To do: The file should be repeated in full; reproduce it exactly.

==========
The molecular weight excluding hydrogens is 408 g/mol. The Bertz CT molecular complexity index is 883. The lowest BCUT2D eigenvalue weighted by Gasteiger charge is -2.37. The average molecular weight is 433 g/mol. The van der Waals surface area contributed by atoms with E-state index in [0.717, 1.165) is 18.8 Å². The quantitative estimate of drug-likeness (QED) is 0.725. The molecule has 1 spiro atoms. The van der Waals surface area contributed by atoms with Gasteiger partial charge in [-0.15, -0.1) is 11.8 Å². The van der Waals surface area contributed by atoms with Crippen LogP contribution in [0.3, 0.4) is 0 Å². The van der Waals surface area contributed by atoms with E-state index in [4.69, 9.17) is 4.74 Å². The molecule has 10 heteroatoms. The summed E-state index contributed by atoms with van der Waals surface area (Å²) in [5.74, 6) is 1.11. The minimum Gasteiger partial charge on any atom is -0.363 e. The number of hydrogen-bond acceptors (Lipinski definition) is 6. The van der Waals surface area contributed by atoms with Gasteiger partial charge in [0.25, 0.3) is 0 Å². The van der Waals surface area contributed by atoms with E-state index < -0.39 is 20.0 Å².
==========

The molecular weight excluding hydrogens is 408 g/mol. The Bertz CT molecular complexity index is 883. The lowest BCUT2D eigenvalue weighted by Gasteiger charge is -2.37. The average molecular weight is 433 g/mol. The van der Waals surface area contributed by atoms with E-state index in [0.717, 1.165) is 18.8 Å². The quantitative estimate of drug-likeness (QED) is 0.725. The molecule has 1 spiro atoms. The van der Waals surface area contributed by atoms with Gasteiger partial charge in [-0.15, -0.1) is 11.8 Å². The van der Waals surface area contributed by atoms with Crippen LogP contribution in [0.3, 0.4) is 0 Å². The van der Waals surface area contributed by atoms with E-state index in [4.69, 9.17) is 4.74 Å². The molecule has 10 heteroatoms. The summed E-state index contributed by atoms with van der Waals surface area (Å²) in [5.74, 6) is 1.11. The minimum Gasteiger partial charge on any atom is -0.363 e. The number of hydrogen-bond acceptors (Lipinski definition) is 6. The van der Waals surface area contributed by atoms with Gasteiger partial charge in [0.25, 0.3) is 0 Å². The van der Waals surface area contributed by atoms with E-state index < -0.39 is 20.0 Å².